Me: Yes, I always talk about the victims vs. the culprits. It’s really easy to find the victim, it’s yelling really loudly. But it’s really hard sometimes to peel back the layers and find the culprit as to WHY that’s happening. I think that applies across all pieces of the health field. 

Gail: Very much so. I think the most common victim/culprit that I see is: the victim is the gallbladder, and the culprit is the liver. So many people come to me that don’t have a gall bladder because it has been removed. So I try to educate that client, saying that the gall bladder was actually the victim of the situation. Now we need to address what the culprit is doing. What is the liver doing? Why are we not detoxifying properly? 

Me: Yes, that’s interesting to think about and I just put personalities in my head: the gallbladder, the liver. How are they playing their roles in that person’s body? That’s fascinating. What are some strategies that you use in trying to help people through these things? I remember one time we were talking about going to the grocery store with someone. That you’re willing to go with them, help them read labels and understand. I love how hands on and practical that is. What other strategies do you use to help people work through their victims and culprits?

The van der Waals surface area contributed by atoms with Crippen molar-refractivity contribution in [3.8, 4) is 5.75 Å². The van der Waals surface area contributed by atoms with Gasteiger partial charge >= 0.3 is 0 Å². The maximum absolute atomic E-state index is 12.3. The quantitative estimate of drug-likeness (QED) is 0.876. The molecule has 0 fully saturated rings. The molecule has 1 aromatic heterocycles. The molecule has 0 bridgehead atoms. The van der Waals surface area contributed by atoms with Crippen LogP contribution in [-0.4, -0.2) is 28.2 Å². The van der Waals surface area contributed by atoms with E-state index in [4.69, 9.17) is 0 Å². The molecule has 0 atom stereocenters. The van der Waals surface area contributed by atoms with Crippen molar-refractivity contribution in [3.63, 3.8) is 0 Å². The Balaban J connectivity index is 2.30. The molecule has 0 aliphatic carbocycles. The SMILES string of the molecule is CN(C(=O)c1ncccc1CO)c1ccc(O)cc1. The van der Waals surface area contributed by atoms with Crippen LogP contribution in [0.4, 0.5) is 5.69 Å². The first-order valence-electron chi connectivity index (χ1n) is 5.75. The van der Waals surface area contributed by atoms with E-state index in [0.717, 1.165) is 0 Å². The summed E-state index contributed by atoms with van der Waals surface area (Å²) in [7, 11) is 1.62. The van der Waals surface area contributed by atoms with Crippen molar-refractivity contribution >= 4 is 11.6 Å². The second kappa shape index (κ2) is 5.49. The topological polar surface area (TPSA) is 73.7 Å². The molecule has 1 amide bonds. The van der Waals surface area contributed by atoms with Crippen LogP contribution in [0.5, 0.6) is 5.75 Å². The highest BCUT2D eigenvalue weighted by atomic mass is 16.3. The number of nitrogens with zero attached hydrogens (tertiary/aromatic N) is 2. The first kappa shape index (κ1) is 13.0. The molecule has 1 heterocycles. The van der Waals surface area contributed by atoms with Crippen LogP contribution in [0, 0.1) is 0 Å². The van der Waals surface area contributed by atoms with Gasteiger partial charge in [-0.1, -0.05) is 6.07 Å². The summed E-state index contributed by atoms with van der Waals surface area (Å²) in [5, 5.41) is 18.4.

Gail: Well, you definitely hit upon my favorite one. I love going to the grocery store and helping somebody realize that, for the ingredients on the back of the label that you cannot pronounce, you may want to think twice about ingesting them. So that’s hands down my favorite. Other ones that I’ll use are: I often ask for blood work and I’ll map that out using functional medicine lab work ranges, instead of Allopathic (western) medicine ranges. I try to understand a person on a cellular level. I also use neuro-linguistic techniques, helping that client get to their WHY and helping them come to their own sense of ownership within a particular strategy that they’re working with.

Another one is that I teach people how to fall in love with their symptoms. Symptoms are the secret language of everyone’s unique body. So if you have a headache, why do you have a headache? Your body is trying to send you a signal and say, “Hey by the way, something isn’t working or maybe we’re deficient in something; so here’s a symptom for you.” Going back to that not wanting to just put a band-aid on it, I do teach people how to fall in love with their symptoms and say, “Thank you, body, for giving me the headache so now I can stop and reflect on what it is that I need to be changing, so the headache goes away or doesn’t continue to come back.” And that’s just one example. It’s about truly understanding everyone for their uniqueness. No one program that I cover is ever the same, but I do like involving some similar pieces to help people on their wellness journey.